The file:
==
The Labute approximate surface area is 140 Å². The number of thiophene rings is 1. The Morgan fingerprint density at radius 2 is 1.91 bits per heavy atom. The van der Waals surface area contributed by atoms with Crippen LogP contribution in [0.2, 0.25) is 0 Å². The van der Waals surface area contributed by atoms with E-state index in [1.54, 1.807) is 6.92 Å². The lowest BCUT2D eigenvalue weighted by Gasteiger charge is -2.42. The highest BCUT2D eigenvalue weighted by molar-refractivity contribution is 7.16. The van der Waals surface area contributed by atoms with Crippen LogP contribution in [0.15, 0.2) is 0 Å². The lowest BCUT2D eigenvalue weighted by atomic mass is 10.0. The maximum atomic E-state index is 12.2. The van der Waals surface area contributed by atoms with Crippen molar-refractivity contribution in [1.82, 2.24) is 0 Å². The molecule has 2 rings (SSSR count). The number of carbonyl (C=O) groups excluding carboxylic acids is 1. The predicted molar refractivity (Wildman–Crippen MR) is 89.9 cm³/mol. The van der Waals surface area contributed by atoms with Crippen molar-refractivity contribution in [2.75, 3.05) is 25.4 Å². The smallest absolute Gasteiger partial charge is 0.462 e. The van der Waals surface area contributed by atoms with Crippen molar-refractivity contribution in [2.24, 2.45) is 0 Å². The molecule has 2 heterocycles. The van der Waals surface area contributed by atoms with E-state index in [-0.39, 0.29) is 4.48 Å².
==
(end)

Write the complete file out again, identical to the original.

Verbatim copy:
The Labute approximate surface area is 140 Å². The number of thiophene rings is 1. The Morgan fingerprint density at radius 2 is 1.91 bits per heavy atom. The van der Waals surface area contributed by atoms with Crippen LogP contribution in [0.2, 0.25) is 0 Å². The van der Waals surface area contributed by atoms with E-state index in [1.54, 1.807) is 6.92 Å². The lowest BCUT2D eigenvalue weighted by Gasteiger charge is -2.42. The highest BCUT2D eigenvalue weighted by molar-refractivity contribution is 7.16. The van der Waals surface area contributed by atoms with Crippen LogP contribution in [0.15, 0.2) is 0 Å². The lowest BCUT2D eigenvalue weighted by atomic mass is 10.0. The maximum atomic E-state index is 12.2. The van der Waals surface area contributed by atoms with Crippen molar-refractivity contribution in [1.82, 2.24) is 0 Å². The molecule has 2 rings (SSSR count). The number of carbonyl (C=O) groups excluding carboxylic acids is 1. The predicted molar refractivity (Wildman–Crippen MR) is 89.9 cm³/mol. The van der Waals surface area contributed by atoms with Crippen molar-refractivity contribution in [2.75, 3.05) is 25.4 Å². The smallest absolute Gasteiger partial charge is 0.462 e. The van der Waals surface area contributed by atoms with Crippen molar-refractivity contribution in [2.24, 2.45) is 0 Å². The molecule has 2 heterocycles. The van der Waals surface area contributed by atoms with E-state index in [-0.39, 0.29) is 4.48 Å².